But at its best, when done in the light of the God of justice and mercy in whom forgiveness is a rock-solid given because of the cross of Christ, it is an act of devotion, a humble willingness to have oneself shaped for the Kingdom of God.  This is a thoroughly evangelical practice in line with the psalmist of Psalm 139:

Search me, God, and know my heart; test me and know my anxious thoughts. See if there is any offensive way in me, and lead me in the way everlasting.

In this I agree with David Gushee from a 2005 Christianity Today article where he sees in such examinations a “rich moral inventory” and decries the “staggering moral sloppiness that frequently characterises us” as evangelicals.  And he asks:

Which evangelical traditions today train their adherents in the kind of rigorous self-examination represented by the Catholic tradition of the “examination of conscience”? The Puritans and the followers of Wesley used to engage in such practices, but they have largely disappeared.

Which evangelical traditions today encourage the kind of daily self-examination and rigorous accountability represented by the evangelical Wilberforce? Can one find this kind of moral seriousness actively taught in any branch of the evangelical world?

Christianity is more than an event, an experience, or a set of beliefs. It is a way of life characterized by moral seriousness and the quest for holiness.

I recently put together an Examination of Conscience for an Ash Wednesday service.  I did this by looking at a whole bunch of different resources, most of them catholic, and picking the good questions without losing the hard questions.  It has been a worthwhile exercise.

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Mike Raiter is someone I, and many others, would place in the extreme upper echelons of biblical exegetes and expositors.  A book by Raiter that deals with spirituality therefore grabbed my attention.  I was expecting something that interacted with my two passions of studying the things of God and experiencing the things of God.  With Stirrings of the Soul I was not disappointed.

I will therefore begin by dealing with the three annoyances of this book so I can finish with the good stuff.

  1. It’s an Australian book, by an Australian author, based initially on lectures to an Australian audience.  The adaption of it to a British audience is obviously forced and looks like it’s been done by an editor with search-and-replace “Australian” with “British” functionality on their word processor.  I’m all for adapting to market contexts, but…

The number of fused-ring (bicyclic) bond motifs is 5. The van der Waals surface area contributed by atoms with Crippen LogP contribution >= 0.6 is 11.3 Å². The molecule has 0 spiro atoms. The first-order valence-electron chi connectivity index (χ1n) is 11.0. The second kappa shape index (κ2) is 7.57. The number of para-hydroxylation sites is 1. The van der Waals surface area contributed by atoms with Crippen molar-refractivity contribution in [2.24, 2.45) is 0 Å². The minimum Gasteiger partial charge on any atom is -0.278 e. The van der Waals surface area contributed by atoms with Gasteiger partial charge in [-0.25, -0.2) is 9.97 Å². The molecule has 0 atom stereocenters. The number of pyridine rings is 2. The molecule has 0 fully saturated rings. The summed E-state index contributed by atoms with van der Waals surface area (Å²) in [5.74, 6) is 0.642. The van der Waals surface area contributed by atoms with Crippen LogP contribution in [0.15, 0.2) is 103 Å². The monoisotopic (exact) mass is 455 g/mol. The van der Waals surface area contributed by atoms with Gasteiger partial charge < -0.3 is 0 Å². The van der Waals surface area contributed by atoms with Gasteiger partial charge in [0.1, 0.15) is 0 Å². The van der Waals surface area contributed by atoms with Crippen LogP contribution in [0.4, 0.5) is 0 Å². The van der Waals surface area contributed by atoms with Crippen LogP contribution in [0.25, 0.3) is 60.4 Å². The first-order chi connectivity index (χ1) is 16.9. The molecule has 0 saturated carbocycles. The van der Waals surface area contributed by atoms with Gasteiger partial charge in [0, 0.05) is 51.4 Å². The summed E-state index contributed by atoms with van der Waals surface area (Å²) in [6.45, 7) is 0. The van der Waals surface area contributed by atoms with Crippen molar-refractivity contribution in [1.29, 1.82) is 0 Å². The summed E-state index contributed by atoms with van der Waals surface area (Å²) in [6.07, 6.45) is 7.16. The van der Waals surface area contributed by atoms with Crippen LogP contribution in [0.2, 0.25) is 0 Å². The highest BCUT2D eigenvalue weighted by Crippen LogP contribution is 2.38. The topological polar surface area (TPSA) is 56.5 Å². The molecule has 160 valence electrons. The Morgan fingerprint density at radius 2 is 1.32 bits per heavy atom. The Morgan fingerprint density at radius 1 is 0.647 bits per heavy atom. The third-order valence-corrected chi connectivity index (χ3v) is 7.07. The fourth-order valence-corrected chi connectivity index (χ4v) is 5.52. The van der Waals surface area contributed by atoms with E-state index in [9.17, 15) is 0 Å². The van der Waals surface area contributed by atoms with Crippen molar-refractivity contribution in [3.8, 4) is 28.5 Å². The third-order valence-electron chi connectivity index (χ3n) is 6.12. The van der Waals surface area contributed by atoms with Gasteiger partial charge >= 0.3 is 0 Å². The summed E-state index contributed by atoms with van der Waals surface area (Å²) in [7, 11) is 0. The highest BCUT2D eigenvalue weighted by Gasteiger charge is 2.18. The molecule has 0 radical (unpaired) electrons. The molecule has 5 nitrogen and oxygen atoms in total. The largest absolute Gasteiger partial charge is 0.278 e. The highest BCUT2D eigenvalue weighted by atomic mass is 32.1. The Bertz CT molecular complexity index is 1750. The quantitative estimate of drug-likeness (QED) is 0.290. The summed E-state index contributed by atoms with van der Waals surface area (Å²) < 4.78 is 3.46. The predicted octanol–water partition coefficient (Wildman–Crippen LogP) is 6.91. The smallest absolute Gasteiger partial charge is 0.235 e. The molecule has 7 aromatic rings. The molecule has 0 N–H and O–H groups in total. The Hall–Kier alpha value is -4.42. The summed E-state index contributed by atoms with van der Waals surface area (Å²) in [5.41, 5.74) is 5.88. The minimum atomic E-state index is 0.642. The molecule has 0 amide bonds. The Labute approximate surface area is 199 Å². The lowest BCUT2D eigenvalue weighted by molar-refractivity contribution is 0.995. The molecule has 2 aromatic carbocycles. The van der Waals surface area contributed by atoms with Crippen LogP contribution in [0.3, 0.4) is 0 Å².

2. Don’t be put off by the beginning.  Yes, working from the ground up is good.  And yes, it was written in 2003 when ‘The Internet’ wasn’t yet broadbandy, let alone all 2.0-ish.  But the first couple of chapters talking about the “spirituality explosion” and the outlining of postmodernity have dated significantly – it presumes a naivete about such things that has long since passed.  Persistence through these chapters is worthwhile because the strength of the book lies in its dealing with more eternal concepts.
  3. The structure of the book moves from New Age spirituality to Mysticism-in-general to Christian Mysticism to an Evangelical Response to Christian Mysticism.  What you don’t get is the completed circle (or the finished return journey) of an Evangelical Response to New Age spirituality.  How does a Christian respond to a New Age mystic?  I don’t know if this book fully answers that.  I think it does more to protect against New Age infiltration into the Christian world than it does to help the Christian world to outreach to the New Age.  In this way it is typical Matthias Media and can come across on occasion as an extended Briefing article.

There is plenty of good stuff.  Raiter achieves his aim of not pulling apart one form of mysticism in depth but looks at the forest more than the trees.  What he slowly reveals is that this spiritualistic forest is very human shaped.  Raiter lists the following characteristics within the appeal of spirituality:

  1. Hunger for relationship (p75)
  2. Thirst for experience (p80)
  3. Non-rational (p84)
  4. Non Judgmental (p86)
  5. Inclusive (p89)
  6. Everyday Spirituality (p92)
  7. Market Place Spirituality (p95)
  8. Therapeutic (p98)
  9. An Immanental, Inner-directed Spirituality (p99)

Not only are these found across the breadth of (post)modern spiritualities of today but also across history.   The point is that the appeal of spirituality is a common thread in the human fallen predicament.  Not only the God-shaped hole, but also the methods of spiritual enlightenment that rely on human endeavour or self-focussed technique, are indicative of human pride and self-realisation.

By this means Raiter brings Scripture to bear on these spiritualities and this is where his exegetical mastery kicks in.  And he is somewhat no-holds-barred in doing so.  I delight in the application of Romans that acknowledges that the base state of the human person is not to seek truth but “in their wickedness, suppress or restrain or hold the truth back.” (p109) and he concludes…